And to make matters worse, it occurs right where the pedestrians are crossing. I’m going to guess this was done deliberately in an attempt to ‘slow down’ cyclists. But what I think will happen is that it will instead cause bunching of people on bikes, and frustration for both pedestrians and people on bikes.
I’m glad they’ve included a cycle track, but for the love of Odin, before this is finalised, please have someone from the NL with experience of bike flows and pedestrians crossing to look at that point.
I dont know how this will work out, there is a conflict between Cyclists and Pedestrians on that Blue space. People crossing from Trinity College side meeting Cyclists and Pedestrians on that blue patch. Also will you be able to Cycle up Lwr Grafton St and Nassau St, also preferably two way.I have a sneaking suspicion they are going to ban Cyclists Pedalling up Lwr Grafton St Nassau St.
I do not think there is space for all three ,Buses, Luas, Taxis, on Lwr Grafton and Nassau St. Because of length of Luas and the curve of Tram Tracks it is going to cause problems for Buses and Taxis competing against each other and also the Luas can not stop immediately if something gets in front of it.
The design generally of cycle infrastructure is for the 2015 level of cycling. The numbers of people riding bikes is clearly going to rise exponentially in the coming 10 years; it’s a pity the designers aren’t taking this into account.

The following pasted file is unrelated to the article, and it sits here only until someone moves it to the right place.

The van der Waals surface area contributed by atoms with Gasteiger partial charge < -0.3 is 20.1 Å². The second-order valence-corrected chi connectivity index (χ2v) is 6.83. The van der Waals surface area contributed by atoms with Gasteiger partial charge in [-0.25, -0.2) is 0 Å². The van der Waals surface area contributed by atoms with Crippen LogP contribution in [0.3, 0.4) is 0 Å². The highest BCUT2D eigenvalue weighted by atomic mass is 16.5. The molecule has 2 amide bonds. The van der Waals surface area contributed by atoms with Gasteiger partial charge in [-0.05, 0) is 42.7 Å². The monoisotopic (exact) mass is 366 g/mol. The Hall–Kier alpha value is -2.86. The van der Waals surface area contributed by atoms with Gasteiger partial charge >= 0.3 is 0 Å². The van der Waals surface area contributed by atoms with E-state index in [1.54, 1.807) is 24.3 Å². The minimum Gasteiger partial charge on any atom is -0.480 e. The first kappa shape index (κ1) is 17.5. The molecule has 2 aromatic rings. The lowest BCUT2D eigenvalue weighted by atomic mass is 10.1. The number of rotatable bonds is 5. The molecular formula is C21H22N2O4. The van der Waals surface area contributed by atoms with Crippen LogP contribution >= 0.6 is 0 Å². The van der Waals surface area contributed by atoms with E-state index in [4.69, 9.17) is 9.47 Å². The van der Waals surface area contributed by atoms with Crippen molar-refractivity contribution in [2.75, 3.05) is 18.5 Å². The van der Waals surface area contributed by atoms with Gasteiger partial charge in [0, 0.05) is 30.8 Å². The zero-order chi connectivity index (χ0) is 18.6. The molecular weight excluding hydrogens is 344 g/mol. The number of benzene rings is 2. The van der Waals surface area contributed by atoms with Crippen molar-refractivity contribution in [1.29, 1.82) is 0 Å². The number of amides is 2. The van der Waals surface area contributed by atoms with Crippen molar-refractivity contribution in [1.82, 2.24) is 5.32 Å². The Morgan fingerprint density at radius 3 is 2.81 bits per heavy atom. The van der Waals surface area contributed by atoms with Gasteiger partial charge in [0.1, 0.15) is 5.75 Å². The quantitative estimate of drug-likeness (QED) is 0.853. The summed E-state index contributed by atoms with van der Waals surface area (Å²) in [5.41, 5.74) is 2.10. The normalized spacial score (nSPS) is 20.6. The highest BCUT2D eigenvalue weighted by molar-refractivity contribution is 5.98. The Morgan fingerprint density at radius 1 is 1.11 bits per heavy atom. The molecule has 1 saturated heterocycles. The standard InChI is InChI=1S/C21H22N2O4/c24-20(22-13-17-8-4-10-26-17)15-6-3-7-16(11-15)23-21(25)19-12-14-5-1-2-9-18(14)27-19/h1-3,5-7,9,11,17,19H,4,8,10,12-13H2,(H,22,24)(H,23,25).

An unsafe sharp bend like this is simply going to be ignored by people using it, who will use a gentler curve – better to design this in now, rather than have a world of irritation for everyone walking or riding on the new street.
What happened with the councillors who wanted this to be a “cycle-dismounted route”. As I said before I don’t really mind if you can’t cycle across this (provided you can follow College Green if you want, or alternatively walk) but I don’t want the council calling this a cycle route, or directing cyclists in this direction, if you have to walk.
As far as the sharp corner I can see the benefit of forcing cyclists to slow down before they enter an area that while it may technically be a cycle only lane will absolutely have pedestrians all over it. However if they want to do this they need to block the direct line, otherwise people will just ignore the painted lane and cut the corner. To the detriment of pedestrians who are doing nothing wrong and causing much crying and gnashing of teeth about how lawless cyclists are. I think a clearly marked curve would be better than a sharp corner and this should slow cyclists down enough. Marking a sharp corner and leaving the more desirable line open is just asking for people to ignore the official path.